"Exposure to college life is extremely important," says Principal Laurie Haynie. "It encourages students to think about their future and the impact of their actions now. It gives hope. It reiterates our expectations for all our students to be successful. It also helps us have conversations with students about defining success, and how success for each student will look different."

At Calvert Elementary School in Prince Frederick, Maryland, College Day takes the form of a visit to a nearby campus of the College of Southern Maryland (CSM) for the school's fifth graders. The students explore careers in science and technology through "courses" presented by CSM faculty members.

"The professors are enthusiastic individuals who have a history of success with students of all ages," reports Joann Roberts, an elementary science supervisor who coordinates College Day. "They represent topic areas that make the bridge between the knowledge the students bring and the content they present. The professors are open to creating real-world problem solving activities that connect to various careers. The personalities of the instructors are key to the success of the program."

This year's event, which was dubbed "College Day 2016," was structured into three 45-minute sessions and a lunch. Current CSM students who are interested in careers in teaching served as helpers. Staff members who did not present courses came out to welcome the students upon arrival and celebrated with them when they received "certificates to college" from Dr. Bradley Gottfried, president of CSM, at the end of the day.

"Dr. Gottfried explained that when the students graduated in 2016, CSM would be there to accept all of them into college," Roberts recalled. "Their faces shone in amazement. It was at that very time that all students felt they could go to college. It was not a goal to be attained by a few, but for all of them. College Day wasn't just an event, it was invitation for a better tomorrow, and they knew the magnitude of it."

College Day demystifies the concept of college by providing real, hands-on experiences with a warm and encouraging faculty. Many students are surprised to see that real scientists do wear white lab coats, but they are still very much "real" people. Some CSM students who have assisted with College Day have visited the students' classrooms, and several are now volunteering in the school. Roberts would like to expand this program to include the eighth graders at Calvert Middle School to build a series of college experiences that grows from elementary to middle to high school.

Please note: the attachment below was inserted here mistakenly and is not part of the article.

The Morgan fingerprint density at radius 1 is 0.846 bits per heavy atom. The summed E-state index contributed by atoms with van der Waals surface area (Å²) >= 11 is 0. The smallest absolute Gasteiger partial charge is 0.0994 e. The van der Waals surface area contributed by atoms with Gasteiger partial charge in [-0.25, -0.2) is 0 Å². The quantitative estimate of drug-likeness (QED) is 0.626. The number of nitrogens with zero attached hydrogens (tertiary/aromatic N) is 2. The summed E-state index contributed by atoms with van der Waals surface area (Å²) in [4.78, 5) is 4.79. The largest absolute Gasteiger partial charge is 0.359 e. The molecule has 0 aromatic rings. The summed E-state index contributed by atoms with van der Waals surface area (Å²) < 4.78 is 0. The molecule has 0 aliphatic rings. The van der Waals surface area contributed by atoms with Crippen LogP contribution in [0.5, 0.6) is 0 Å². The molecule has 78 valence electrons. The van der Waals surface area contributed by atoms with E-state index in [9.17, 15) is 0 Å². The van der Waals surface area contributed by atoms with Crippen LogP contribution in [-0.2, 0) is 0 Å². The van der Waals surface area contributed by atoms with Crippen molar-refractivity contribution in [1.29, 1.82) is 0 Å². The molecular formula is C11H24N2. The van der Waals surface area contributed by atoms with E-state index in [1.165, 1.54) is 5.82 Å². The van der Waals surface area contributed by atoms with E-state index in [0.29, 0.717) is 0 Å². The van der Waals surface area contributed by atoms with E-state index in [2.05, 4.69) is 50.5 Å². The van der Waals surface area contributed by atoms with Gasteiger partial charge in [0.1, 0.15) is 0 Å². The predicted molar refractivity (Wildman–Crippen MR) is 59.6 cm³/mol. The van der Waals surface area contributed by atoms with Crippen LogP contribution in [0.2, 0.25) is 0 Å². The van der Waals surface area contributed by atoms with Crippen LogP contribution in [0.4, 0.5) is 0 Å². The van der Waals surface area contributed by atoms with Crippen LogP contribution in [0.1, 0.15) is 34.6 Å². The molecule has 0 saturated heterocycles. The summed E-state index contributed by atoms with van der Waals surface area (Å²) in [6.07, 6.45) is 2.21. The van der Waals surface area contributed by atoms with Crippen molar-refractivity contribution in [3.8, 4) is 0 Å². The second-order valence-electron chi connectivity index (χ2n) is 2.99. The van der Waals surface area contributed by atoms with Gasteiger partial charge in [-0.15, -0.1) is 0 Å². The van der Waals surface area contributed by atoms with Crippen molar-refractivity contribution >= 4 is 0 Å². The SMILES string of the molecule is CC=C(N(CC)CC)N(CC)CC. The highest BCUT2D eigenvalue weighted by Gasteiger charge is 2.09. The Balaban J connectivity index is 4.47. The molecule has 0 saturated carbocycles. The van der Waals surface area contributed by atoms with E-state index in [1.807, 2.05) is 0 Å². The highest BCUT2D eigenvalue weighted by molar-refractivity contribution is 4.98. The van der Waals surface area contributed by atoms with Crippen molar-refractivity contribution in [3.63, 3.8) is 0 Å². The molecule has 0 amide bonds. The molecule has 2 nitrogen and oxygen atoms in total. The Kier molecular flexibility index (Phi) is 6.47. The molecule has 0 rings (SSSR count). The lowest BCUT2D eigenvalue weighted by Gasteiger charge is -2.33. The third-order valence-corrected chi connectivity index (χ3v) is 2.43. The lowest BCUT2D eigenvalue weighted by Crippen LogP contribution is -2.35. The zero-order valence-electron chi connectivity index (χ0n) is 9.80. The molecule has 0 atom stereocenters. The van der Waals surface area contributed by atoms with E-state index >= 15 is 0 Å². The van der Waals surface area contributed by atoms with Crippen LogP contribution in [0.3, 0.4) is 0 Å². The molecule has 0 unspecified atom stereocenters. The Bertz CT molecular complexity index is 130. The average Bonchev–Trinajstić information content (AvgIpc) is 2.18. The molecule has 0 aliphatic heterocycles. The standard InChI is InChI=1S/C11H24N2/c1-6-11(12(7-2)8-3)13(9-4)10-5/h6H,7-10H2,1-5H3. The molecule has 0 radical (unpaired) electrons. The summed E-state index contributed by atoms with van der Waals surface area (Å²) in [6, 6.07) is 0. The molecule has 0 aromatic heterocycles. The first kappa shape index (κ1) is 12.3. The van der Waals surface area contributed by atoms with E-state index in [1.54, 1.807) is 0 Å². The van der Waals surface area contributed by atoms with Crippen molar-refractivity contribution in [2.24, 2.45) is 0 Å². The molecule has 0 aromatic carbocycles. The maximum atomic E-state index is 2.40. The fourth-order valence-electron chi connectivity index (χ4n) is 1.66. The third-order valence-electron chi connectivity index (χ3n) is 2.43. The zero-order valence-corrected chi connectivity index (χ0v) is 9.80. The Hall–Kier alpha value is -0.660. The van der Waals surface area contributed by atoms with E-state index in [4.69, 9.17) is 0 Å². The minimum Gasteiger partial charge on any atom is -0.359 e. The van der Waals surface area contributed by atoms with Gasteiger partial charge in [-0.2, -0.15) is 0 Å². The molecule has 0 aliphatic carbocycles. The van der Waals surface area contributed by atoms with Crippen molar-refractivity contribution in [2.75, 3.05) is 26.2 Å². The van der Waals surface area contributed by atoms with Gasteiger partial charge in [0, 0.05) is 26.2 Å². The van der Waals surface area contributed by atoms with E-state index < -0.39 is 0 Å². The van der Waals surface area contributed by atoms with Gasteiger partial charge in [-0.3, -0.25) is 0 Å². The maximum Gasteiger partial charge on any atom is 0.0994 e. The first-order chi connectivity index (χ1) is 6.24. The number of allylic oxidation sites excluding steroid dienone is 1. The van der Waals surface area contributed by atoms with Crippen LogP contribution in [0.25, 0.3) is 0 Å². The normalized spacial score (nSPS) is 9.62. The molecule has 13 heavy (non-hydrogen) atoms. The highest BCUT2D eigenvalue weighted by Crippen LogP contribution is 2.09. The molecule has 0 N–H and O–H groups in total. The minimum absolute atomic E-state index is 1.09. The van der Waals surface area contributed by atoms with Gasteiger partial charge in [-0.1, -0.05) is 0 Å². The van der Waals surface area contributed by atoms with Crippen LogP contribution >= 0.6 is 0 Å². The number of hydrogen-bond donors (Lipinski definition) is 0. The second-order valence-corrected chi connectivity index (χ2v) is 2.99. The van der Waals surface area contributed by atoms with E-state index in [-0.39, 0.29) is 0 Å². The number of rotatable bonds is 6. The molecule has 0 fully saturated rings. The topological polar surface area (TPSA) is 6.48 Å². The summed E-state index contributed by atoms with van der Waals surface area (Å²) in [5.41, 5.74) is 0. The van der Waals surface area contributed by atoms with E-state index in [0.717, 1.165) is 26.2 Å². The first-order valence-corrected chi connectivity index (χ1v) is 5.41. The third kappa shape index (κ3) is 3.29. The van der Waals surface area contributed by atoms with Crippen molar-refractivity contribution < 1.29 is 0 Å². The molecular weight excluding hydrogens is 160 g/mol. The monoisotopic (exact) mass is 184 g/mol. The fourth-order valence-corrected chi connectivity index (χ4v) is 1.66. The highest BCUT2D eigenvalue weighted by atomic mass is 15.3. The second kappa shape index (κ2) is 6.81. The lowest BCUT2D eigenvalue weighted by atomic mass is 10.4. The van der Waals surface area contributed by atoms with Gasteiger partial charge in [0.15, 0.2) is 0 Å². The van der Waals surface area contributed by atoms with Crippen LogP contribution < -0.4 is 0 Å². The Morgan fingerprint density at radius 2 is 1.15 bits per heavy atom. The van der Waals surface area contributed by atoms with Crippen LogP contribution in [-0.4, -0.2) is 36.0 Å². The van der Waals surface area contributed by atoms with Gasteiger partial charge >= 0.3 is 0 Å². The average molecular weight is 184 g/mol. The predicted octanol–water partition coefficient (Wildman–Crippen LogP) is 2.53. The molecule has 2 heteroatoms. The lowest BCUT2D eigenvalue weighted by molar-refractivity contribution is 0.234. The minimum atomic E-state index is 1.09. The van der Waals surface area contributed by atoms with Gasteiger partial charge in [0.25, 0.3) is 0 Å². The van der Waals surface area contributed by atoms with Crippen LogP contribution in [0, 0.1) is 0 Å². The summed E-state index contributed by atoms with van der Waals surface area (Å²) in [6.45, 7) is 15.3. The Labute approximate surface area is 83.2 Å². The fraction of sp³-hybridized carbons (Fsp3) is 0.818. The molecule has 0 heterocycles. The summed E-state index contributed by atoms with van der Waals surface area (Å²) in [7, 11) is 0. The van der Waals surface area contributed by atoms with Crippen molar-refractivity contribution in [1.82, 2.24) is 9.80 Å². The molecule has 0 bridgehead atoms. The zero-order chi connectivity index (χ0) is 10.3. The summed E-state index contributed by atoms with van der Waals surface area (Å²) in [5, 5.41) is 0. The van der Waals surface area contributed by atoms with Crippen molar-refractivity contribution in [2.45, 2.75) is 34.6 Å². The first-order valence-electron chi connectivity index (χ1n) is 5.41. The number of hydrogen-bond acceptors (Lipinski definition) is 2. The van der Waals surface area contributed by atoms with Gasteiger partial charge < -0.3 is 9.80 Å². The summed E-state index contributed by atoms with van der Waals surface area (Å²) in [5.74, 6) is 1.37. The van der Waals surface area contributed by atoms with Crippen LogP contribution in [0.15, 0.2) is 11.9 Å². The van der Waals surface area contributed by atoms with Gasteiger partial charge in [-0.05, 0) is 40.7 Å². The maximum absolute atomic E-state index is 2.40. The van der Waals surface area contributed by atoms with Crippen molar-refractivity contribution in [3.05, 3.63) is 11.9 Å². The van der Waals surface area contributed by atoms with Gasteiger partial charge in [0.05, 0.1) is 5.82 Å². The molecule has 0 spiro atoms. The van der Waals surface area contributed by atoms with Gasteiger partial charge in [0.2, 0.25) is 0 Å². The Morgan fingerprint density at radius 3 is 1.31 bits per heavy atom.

"It makes perfect sense to me that as elementary school administrators we cultivate students' talents and share with them hopes and dreams and plans for the future," shared Haynie. "It makes what we do so much more powerful if students understand that what they do today impacts their tomorrow. But it doesn't start or stop there. It is an ongoing practice to establish with students' their self-worth, their strengths, and their responsibility to themselves to become the best that they can be."


College Day at Corona Elementary is a day when everyone at the Ontario, California, school comes together to acknowledge its broader focus on going to college. College students and recent graduates from local universities and colleges take part.

"We have a big assembly in which two or three college students speak to the entire student body," explains Dr. Marco Villegas, Corona's principal. "Speakers then go to classrooms for a more personal conversation and an opportunity for students to ask questions."

On College Day, students and teachers wear clothing with college logos or the school's own motto, "Corona Kids Are Going to College." Before the event, students are asked to pledge that they will do their best to go to college. They make posters that are displayed in the assembly area and join in the event by sharing why they want to go to college. Parents are invited to attend the assembly, and college counselors are on hand to provide information about college and financial aid.

Current college students and recent graduates speak to Corona Elementary students about the college experience on College Day.

For many students who seek higher education, the idea of going to college has been ingrained by parents or others from an early age. According to Villegas, many Corona Elementary students don't receive the "push" to get a college education until later in their school careers, and for some it comes too late.

"Providing students with a college-bound culture is a school-wide theme that we work on throughout the year," he stated. "We ask teachers to talk to their students about the importance of college in their daily lessons, and we invite parents to attend meetings with me to discuss the importance of higher education and what they can do in order to help inspire their children to go to college."

The students also see college life for themselves through field trips to universities. This year, the second and fourth graders toured UCLA, the fifth grade classes will visit California State University's San Bernardino campus, and the sixth graders will go to California Polytechnic State University.

"I have seen several students who were once always in trouble talk about how they want to go to college and recognize that in order to go to college they must start doing well in school," shared Villegas. "I have had children tell me stories about a college that they are studying and tell me that they believe that they will go to UCLA or Stanford." These are the moments that give Villegas confidence that his students are seeing a connection between their actions in school today and their plans for the future.

A College Day event is a great start, but Villegas knows that it takes a consistent emphasis on the benefits of higher education to make a lasting impact on children and their community. His school provides many events that drive the larger school family toward a college-bound culture. While college may not be for every student, Villegas thinks it should be something that all students consider.

"I strongly believe that we need to give every child the opportunity to go to college, and that opportunity starts in kindergarten," he added. "It also requires that parents be given the tools and information to help them guide their children at an early age."